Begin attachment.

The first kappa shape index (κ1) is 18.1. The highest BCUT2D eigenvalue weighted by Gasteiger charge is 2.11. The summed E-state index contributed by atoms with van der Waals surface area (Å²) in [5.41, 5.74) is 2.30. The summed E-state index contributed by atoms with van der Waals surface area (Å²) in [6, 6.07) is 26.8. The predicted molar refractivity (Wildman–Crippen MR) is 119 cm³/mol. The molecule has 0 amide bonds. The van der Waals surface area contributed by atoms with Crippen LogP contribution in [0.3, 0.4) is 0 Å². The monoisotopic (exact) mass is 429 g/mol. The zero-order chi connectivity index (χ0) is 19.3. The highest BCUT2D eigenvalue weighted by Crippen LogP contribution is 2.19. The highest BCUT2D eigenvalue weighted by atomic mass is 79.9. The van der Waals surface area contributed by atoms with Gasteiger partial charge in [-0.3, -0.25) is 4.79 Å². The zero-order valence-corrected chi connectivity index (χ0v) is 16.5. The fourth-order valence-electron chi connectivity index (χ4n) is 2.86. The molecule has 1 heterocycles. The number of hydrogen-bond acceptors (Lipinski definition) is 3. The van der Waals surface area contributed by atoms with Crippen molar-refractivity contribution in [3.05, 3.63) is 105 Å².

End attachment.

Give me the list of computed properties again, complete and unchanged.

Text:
The first kappa shape index (κ1) is 18.1. The highest BCUT2D eigenvalue weighted by Gasteiger charge is 2.11. The summed E-state index contributed by atoms with van der Waals surface area (Å²) in [5.41, 5.74) is 2.30. The summed E-state index contributed by atoms with van der Waals surface area (Å²) in [6, 6.07) is 26.8. The predicted molar refractivity (Wildman–Crippen MR) is 119 cm³/mol. The molecule has 0 amide bonds. The van der Waals surface area contributed by atoms with Crippen LogP contribution in [0.3, 0.4) is 0 Å². The monoisotopic (exact) mass is 429 g/mol. The zero-order chi connectivity index (χ0) is 19.3. The highest BCUT2D eigenvalue weighted by Crippen LogP contribution is 2.19. The highest BCUT2D eigenvalue weighted by atomic mass is 79.9. The van der Waals surface area contributed by atoms with Gasteiger partial charge in [-0.3, -0.25) is 4.79 Å². The zero-order valence-corrected chi connectivity index (χ0v) is 16.5. The fourth-order valence-electron chi connectivity index (χ4n) is 2.86. The molecule has 1 heterocycles. The number of hydrogen-bond acceptors (Lipinski definition) is 3. The van der Waals surface area contributed by atoms with Crippen molar-refractivity contribution in [3.05, 3.63) is 105 Å².